NZbinodude

Well-known member
Wow, this is weird. The same thing happened with my 10x42 NL Pures (which I returned due to a faulty focusser) - although I didn't report on it because I just assumed it was normal.

During long glassing sessions, I sometimes held my breath to reduce condensation...as silly as that sounds.
I convinced myself that I was breathing too rapidly, or heavily, and that the binos weren't at fault.

My guess is that Swarovski was in a bit of a rush to get NL's out the door, and perhaps a few escaped quality control? One can only speculate.

There are plenty of people who have had nothing but positive experiences with their NL's, which suggests to me that the design itself is relatively sound.
 

PeterPS

MEMBER
Wow, this is weird. The same thing happened with my 10x42 NL Pures (which I returned due to a faulty focusser) - although I didn't report on it because I just assumed it was normal.

During long glassing sessions, I sometimes held my breath to reduce condensation...as silly as that sounds.
I convinced myself that I was breathing too rapidly, or heavily, and that the binos weren't at fault.

My guess is that Swarovski was in a bit of a rush to get NL's out the door, and perhaps a few escaped quality control? One can only speculate.
I am of the same opinion: a number of NLs have passed Swaro's QC despite some manufacturing defects. I am attaching 3 photos of the bridge of one of my NLs. The defect is obvious, the cause is less clear but look at the 3rd pic for a possible explanation---can you see the problem? Selling binos with manufacturing defects is rather atypical for Swaro, I'd guess the reason was a combination between the rush to get the NLs out the door and the effects of the pandemic.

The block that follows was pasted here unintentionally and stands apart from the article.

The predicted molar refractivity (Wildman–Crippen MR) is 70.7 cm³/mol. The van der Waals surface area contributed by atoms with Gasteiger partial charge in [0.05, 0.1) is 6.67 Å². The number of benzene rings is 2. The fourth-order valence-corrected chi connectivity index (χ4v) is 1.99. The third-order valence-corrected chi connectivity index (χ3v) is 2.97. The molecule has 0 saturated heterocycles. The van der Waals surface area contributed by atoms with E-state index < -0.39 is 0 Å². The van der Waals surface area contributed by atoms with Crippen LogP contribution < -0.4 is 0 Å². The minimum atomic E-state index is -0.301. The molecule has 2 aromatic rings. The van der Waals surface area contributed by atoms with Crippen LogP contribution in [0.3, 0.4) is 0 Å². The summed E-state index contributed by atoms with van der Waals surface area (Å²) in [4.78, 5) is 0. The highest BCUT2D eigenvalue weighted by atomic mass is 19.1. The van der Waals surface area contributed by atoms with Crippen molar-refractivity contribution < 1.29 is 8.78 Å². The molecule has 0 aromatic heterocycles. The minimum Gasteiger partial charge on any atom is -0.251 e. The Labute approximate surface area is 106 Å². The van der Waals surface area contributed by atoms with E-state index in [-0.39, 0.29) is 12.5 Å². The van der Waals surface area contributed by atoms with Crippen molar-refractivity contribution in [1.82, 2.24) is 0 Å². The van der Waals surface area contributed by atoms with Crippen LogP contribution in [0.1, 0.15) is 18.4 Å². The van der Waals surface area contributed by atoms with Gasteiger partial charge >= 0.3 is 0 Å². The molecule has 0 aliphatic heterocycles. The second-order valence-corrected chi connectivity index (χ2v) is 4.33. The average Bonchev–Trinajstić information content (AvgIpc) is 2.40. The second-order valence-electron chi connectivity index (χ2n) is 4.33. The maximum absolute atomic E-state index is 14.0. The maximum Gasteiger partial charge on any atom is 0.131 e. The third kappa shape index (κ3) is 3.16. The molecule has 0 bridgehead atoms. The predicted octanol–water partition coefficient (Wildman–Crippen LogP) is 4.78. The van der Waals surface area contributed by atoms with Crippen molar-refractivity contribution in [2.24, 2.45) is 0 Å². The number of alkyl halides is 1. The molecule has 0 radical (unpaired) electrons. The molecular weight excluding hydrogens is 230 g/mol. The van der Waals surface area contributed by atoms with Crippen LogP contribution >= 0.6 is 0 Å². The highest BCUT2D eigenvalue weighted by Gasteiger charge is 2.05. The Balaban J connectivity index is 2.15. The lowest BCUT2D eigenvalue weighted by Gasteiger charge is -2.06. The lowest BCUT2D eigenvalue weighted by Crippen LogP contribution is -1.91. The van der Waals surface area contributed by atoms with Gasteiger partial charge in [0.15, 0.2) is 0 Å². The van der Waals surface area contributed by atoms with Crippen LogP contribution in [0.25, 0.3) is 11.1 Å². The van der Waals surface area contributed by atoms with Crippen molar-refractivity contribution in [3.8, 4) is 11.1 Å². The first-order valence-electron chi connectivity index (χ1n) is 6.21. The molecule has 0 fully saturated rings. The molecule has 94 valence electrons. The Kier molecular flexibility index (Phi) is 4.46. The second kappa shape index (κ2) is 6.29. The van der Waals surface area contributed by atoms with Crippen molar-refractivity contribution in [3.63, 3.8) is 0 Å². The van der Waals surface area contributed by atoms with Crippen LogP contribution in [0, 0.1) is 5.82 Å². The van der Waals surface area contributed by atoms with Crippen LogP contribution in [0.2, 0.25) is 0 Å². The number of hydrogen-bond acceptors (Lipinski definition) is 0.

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tenex

reality-based
Antarctica
I took them back to the retailers and after experimenting with them and getting the same results, they sent them back to Swarovski who eventually said that a seal had been compromised on that barrel (and I therefore assume that the gas has been lost but I wasn't entirely convinced).
I've been scratching my head for this whole thread. I occasionally encounter fogging but always bilaterally, presumably from my own eye moisture at some critical humidity/temp (generally around 40 F), possibly also involving how tightly the eyecups happen to be against my face. How could it involve gas purging -- isn't that meant to prevent condensation internally?

Sadly this may not be the best time to buy Swaro in any case. They must be understaffed, and are far behind in stocking dealers. Perhaps this is also why some units are showing "visible seams" while others aren't?
 

[email protected]

Well-known member
Supporter
There is nothing that will stop or prevent condensation from happening on the outside of lenses. It is a matter of physics. When a surface is cold and warm air hits it moisture will condense on it. The design of the binocular has nothing to do with it nor does nitrogen purging the inside of the binoculars. Nitrogen purging prevents internal fogging. If your getting fogged up external lenses it is NOT because there is something wrong with your Swarovski NL binocular.

"Anhydrous (no water) gas like argon or nitrogen is purged inside the barrels of optics to remove moisture, mainly oxygen, and contaminants found in the air we breathe. Why? Optic companies do this to prevent internal fogging and create a clean moisture free non-corrosive environment between the lenses creating fog proof properties for the binocular or scope. That’s it! That being said, if your binocular/spotting scope/monocular/camera is moved into an environment with a sudden temperature change, you will experience instant fogging/condensation on the outside of the lenses. Nitrogen and argon purged binoculars will not deter external fogging. It’s best to acclimate your optic to the outside temperature before viewing. Here in Florida, I often pull off the road when I spot a less common bird. The latest was an American Kestral and Loggerhead Shrike pair. After pulling the binoculars out from the air-conditioned car, bam, instant fog on the outside of the lenses. Argon vs nitrogen purged binos doesn’t matter here because you can’t really just wipe away the condensation, it will just reappear, the binoculars must acclimate."